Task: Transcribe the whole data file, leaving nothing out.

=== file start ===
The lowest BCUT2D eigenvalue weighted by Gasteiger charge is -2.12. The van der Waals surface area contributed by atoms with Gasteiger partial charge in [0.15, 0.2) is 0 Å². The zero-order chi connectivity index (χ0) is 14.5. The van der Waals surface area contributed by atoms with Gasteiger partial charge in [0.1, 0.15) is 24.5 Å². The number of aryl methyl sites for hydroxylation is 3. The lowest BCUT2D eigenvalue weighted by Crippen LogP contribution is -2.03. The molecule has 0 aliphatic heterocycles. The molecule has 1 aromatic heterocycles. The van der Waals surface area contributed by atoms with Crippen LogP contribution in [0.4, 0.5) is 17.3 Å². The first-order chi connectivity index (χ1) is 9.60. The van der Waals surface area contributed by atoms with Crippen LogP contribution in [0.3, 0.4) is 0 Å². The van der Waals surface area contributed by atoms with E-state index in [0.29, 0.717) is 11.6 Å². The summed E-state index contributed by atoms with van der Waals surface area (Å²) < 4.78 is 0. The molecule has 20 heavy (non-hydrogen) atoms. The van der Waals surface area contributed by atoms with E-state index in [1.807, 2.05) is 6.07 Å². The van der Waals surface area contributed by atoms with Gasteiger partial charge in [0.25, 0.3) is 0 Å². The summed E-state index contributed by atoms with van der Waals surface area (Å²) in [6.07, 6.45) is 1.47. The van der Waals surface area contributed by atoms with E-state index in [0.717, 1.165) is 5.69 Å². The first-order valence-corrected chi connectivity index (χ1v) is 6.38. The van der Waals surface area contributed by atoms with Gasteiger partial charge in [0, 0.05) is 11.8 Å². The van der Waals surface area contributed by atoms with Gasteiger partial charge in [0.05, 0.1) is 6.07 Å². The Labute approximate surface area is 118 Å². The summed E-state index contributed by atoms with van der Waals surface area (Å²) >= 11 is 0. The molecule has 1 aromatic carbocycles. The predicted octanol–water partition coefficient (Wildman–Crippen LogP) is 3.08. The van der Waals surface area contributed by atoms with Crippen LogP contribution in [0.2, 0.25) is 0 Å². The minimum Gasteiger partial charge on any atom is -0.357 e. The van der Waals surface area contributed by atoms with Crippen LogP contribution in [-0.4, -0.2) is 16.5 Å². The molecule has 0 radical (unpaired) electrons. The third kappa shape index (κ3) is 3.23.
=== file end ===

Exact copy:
The lowest BCUT2D eigenvalue weighted by Gasteiger charge is -2.12. The van der Waals surface area contributed by atoms with Gasteiger partial charge in [0.15, 0.2) is 0 Å². The zero-order chi connectivity index (χ0) is 14.5. The van der Waals surface area contributed by atoms with Gasteiger partial charge in [0.1, 0.15) is 24.5 Å². The number of aryl methyl sites for hydroxylation is 3. The lowest BCUT2D eigenvalue weighted by Crippen LogP contribution is -2.03. The molecule has 0 aliphatic heterocycles. The molecule has 1 aromatic heterocycles. The van der Waals surface area contributed by atoms with Crippen LogP contribution in [0.4, 0.5) is 17.3 Å². The first-order chi connectivity index (χ1) is 9.60. The van der Waals surface area contributed by atoms with Crippen LogP contribution in [0.3, 0.4) is 0 Å². The van der Waals surface area contributed by atoms with E-state index in [0.29, 0.717) is 11.6 Å². The summed E-state index contributed by atoms with van der Waals surface area (Å²) < 4.78 is 0. The molecule has 20 heavy (non-hydrogen) atoms. The van der Waals surface area contributed by atoms with E-state index in [1.807, 2.05) is 6.07 Å². The van der Waals surface area contributed by atoms with Gasteiger partial charge in [0.25, 0.3) is 0 Å². The summed E-state index contributed by atoms with van der Waals surface area (Å²) in [6.07, 6.45) is 1.47. The van der Waals surface area contributed by atoms with E-state index in [0.717, 1.165) is 5.69 Å². The first-order valence-corrected chi connectivity index (χ1v) is 6.38. The van der Waals surface area contributed by atoms with Gasteiger partial charge in [0, 0.05) is 11.8 Å². The van der Waals surface area contributed by atoms with Gasteiger partial charge in [0.05, 0.1) is 6.07 Å². The Labute approximate surface area is 118 Å². The summed E-state index contributed by atoms with van der Waals surface area (Å²) >= 11 is 0. The molecule has 1 aromatic carbocycles. The predicted octanol–water partition coefficient (Wildman–Crippen LogP) is 3.08. The van der Waals surface area contributed by atoms with Crippen LogP contribution in [0.2, 0.25) is 0 Å². The minimum Gasteiger partial charge on any atom is -0.357 e. The van der Waals surface area contributed by atoms with Crippen LogP contribution in [-0.4, -0.2) is 16.5 Å². The molecule has 0 radical (unpaired) electrons. The third kappa shape index (κ3) is 3.23.